Scottsdale Wrongful Death Attorneys
The Husband & Wife Law Team Are Here for You
Losing a loved one is never easy. But when a death was caused by the wrongful, negligent, or careless act of someone else, it may be considered wrongful death. While your family is focused on grieving and trying to move on, finances may become an issue. You have to make funeral arrangements, and there may still be a stack of medical bills left over, especially if the deceased was in the hospital for some time before death.
In Scottsdale, loved ones may be able to file a wrongful death claim for compensation for these expenses and more.
What Are Some Causes of Wrongful Death?
- Car accidents are just one cause of wrongful death, but they are the most common. Any time there is a car accident and someone dies as a result, there is a good possibility that a wrongful death claim can be filed. In 2016, there were over 4,000 car crashes in Scottsdale alone. Of these, 16 were fatal. That doesn’t even look at the motorcycle death toll.
- Medical malpractice is another common cause of wrongful death. This occurs when a doctor fails to diagnose or properly treat fatal illnesses such as cancer, or other serious conditions. Anaesthesia errors, poor monitoring, and prescribing the wrong medication are all types of medical malpractice that can result in wrongful death.
- Defective products can also unexpectedly kill those who use them, even when they’re being used according to the instructions. This may be due to a design defect, a manufacturing defect, or a marketing defect, if the manufacturers failed to warn customers about the hazard. Whatever the specific defect, when products turn out to be lethal, the companies that made those products may be held responsible.
- Workplace accidents can result in death, especially when the working environment is a dangerous one such as a construction site or manufacturing plant. When it does happen and the death is a result of employer negligence, that employer can be held responsible through a wrongful death claim.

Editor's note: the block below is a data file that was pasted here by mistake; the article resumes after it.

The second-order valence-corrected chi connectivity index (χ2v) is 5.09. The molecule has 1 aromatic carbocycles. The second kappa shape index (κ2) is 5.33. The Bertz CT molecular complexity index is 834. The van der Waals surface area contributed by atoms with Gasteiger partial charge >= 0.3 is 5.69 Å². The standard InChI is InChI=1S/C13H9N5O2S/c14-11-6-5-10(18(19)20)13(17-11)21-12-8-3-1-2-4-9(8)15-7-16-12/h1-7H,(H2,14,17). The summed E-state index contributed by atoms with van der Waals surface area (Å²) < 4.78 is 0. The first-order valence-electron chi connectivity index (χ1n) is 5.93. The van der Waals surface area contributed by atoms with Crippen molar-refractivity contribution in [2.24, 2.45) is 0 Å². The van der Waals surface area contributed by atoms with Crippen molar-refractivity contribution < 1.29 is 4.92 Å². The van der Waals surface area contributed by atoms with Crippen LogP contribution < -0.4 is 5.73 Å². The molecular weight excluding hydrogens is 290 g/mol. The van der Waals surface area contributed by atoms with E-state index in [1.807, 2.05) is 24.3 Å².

Proving Wrongful Death
In order to prove that a wrongful death occurred, the person(s) filing the claim must prove that:
- the defendant owed their loved one a duty of care,
- that duty of care was breached, and
- the breach resulted in the death.
For instance, if a loved one was in a car wreck that was someone else’s fault, and your loved one ended up passing away from the injuries, this would be a valid Scottsdale wrongful death claim. All drivers owe a duty of care to keep others on the road safe at all times. When that duty is breached because someone is speeding, texting while driving, or otherwise acting negligently, a court could find him or her responsible for the accident. Then, the defendant will have to pay compensation to the deceased’s loved ones for causing the wrongful death.
Arizona is a comparative fault state, meaning that sometimes both the defendant and the plaintiff may be found "at fault." When this is the case, the court will assign a percentage of fault to each party. If the plaintiff has any amount of fault assigned to him or her, the compensation will be deducted by the same percentage.
Who Can File a Claim?
Only family members are able to file a wrongful death claim, but this does not include all family members. Surviving spouses, children, parents or guardians, and personal representatives are able to file wrongful death claims.
Unfortunately, siblings, extended family members, friends, significant others, and those who were in a common-law marriage with the deceased are not able to file a wrongful death claim.
A Scottsdale Wrongful Death Lawyer Can Help
Wrongful death cases can be extremely complicated, particularly when they involve medical malpractice or workplace accidents. It can be difficult for family members to prove their case, especially when they are dealing with grief at the time.
A Scottsdale wrongful death attorney can help secure records and investigate the situation to determine if a claim is valid. If it is, a Scottsdale personal injury attorney can also help prove that the defendant owed and breached their duty of care to the deceased.
If you’ve lost a loved one and you believe someone else is to blame, contact The Husband & Wife Law Team today at (480) 944-9755. We know this is a difficult time, and we are dedicated to getting you fair and just compensation while you focus on healing.
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During a free consultation, we will look at the important aspects of your case, answer your questions, and explain your legal rights and options clearly. All submissions are confidentially reviewed by Mark Breyer.
Confidentially reviewed by Attorney Mark Breyer